Software developers use precise mathematical formulas to determine colors. This is extremely convenient because those formulas are perfectly linear in nature. This means a programmer sees a value of 5 as being exactly half the intensity of the value 10 (on a 1-10 scale). But the realities are that video and display technologies do not relate so perfectly to mechanical hardware. A signal for a given intensity typically needs to be more than the square of the signal’s linear strength to achieve the correct brightness on the end device. The video standard employs gamma solutions which compensates for this electrically. The interconnect architecture must allow for these powerful signals at the fast pixel clock rates high-end users desire.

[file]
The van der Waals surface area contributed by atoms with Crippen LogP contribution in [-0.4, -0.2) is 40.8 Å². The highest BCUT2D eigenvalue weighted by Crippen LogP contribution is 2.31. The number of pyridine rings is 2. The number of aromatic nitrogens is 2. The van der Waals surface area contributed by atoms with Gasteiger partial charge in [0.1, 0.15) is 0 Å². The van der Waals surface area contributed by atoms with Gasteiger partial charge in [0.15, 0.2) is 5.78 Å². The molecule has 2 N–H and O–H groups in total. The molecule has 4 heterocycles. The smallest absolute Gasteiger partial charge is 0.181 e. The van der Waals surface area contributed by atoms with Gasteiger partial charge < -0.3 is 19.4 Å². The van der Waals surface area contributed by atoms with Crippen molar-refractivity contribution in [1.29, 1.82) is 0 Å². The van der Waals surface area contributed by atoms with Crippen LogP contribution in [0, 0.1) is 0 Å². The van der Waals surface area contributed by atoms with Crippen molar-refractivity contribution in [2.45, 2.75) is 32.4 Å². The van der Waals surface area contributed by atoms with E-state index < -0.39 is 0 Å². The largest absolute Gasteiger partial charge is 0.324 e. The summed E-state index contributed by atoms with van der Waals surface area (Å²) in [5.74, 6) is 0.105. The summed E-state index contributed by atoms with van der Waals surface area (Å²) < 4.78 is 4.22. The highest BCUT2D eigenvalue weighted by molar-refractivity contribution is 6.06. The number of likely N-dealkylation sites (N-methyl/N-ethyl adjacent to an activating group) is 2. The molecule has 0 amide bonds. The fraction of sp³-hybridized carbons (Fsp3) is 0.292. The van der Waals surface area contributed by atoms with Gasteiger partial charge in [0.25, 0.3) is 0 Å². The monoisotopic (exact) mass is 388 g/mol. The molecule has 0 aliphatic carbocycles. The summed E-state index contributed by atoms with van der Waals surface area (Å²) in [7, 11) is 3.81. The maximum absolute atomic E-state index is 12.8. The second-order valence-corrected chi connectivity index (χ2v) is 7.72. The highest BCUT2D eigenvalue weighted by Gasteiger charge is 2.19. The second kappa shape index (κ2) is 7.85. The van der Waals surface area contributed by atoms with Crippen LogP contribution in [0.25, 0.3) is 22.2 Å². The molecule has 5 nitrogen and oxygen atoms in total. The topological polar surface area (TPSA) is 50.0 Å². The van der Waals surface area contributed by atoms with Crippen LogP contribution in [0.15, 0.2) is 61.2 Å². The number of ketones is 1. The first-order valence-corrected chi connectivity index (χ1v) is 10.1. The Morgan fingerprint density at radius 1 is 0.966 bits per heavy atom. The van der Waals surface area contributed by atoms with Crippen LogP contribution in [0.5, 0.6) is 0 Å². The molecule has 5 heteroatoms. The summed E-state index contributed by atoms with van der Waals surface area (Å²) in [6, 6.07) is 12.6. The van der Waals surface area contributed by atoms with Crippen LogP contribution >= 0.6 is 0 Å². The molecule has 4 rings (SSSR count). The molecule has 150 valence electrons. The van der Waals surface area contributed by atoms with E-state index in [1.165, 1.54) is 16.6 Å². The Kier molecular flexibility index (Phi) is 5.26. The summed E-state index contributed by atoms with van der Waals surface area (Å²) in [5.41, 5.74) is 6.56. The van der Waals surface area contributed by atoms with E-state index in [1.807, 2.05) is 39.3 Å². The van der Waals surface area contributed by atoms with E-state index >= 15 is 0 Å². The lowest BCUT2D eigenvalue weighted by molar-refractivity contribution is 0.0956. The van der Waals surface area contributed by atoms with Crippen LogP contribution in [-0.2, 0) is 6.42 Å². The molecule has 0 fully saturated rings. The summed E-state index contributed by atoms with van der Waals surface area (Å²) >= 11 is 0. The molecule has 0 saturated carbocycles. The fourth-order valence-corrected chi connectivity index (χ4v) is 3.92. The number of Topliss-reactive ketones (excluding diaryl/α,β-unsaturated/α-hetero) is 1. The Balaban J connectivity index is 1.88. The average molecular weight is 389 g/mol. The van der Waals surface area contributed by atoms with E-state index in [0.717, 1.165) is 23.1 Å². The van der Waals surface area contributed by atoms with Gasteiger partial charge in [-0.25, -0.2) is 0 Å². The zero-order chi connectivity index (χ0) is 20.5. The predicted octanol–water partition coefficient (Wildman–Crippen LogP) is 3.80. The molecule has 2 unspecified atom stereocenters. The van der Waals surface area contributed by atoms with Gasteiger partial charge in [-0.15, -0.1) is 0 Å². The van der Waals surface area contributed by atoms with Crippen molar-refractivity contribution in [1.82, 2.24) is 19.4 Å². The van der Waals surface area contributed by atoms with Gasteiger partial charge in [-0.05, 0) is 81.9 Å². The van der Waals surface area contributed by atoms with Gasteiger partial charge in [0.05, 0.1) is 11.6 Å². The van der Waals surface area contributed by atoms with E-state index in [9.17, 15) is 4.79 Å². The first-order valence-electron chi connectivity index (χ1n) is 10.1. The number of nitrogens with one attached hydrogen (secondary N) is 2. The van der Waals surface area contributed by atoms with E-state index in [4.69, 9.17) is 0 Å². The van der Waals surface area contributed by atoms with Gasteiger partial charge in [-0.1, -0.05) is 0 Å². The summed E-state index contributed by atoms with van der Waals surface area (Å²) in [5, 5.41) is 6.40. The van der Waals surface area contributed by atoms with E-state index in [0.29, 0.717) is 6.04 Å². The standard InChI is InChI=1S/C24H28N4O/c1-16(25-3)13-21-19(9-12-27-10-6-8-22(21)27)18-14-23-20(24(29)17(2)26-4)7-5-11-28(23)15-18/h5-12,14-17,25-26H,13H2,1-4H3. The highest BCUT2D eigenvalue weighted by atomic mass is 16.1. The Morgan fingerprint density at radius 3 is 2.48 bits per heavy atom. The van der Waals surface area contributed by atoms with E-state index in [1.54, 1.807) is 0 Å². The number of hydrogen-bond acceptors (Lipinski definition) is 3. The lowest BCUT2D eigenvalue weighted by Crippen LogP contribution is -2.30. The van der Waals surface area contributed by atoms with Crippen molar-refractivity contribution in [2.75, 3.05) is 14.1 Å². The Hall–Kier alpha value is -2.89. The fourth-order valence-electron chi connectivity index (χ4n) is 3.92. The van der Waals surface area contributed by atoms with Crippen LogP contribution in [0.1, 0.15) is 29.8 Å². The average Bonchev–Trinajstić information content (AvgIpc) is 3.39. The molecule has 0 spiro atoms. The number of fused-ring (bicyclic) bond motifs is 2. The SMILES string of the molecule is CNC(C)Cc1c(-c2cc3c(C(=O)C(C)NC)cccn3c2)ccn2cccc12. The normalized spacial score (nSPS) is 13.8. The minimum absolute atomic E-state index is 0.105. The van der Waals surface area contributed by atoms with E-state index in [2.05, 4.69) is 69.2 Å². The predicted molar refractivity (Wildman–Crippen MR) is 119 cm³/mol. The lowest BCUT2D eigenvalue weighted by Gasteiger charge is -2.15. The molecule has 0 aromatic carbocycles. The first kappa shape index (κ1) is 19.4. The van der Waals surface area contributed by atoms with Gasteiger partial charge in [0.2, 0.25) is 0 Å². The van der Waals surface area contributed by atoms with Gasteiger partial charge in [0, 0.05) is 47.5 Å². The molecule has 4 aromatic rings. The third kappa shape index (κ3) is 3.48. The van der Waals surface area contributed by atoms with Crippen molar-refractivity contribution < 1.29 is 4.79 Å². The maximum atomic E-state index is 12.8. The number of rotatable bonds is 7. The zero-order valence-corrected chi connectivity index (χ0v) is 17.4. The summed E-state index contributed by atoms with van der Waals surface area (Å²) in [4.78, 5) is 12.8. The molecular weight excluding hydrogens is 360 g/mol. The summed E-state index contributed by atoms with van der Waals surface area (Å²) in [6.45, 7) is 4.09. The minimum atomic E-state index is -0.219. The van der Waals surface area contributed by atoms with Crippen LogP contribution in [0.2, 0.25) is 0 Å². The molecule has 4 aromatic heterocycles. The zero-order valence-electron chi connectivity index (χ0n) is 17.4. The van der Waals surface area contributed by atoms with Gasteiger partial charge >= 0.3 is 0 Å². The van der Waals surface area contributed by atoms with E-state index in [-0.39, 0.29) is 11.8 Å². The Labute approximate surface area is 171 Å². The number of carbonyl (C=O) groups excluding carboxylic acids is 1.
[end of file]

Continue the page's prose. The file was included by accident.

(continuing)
Update: A commenter named Kirmeo wrote in with a more detailed explanation of the gamma correction process and the reasons it exists. He also recommended a book called “Transmission and Display of Pictorial Information” by D. E Pearson (ISBN-10: 0470675551, ISBN-13: 978-0470675557, about $65) for anyone wanting the full low-down on this kind of technology (only available in print). He describes the gamma process as the reduction of noise in lower-strength signals (darker colors). By allocating more of the signal’s avaialble bandwidth for the lower portions of the spectrum, less noise winds up being visible in those signals. The gamma correction logic relates to this process, as well as re-normalizing this signal on the receiver. In addition there are non-linear attribute characteristics for physical displays. These are typically handled completely transparently and entirely by the display device itself. Also, the human eye does not perceive light intensity in a linear manner and gamma accounts for that. All of these are factors are employed when taking the programmer’s ideal 1-10 scale and making it visibly appear in a 1-10 in brightness as was desired.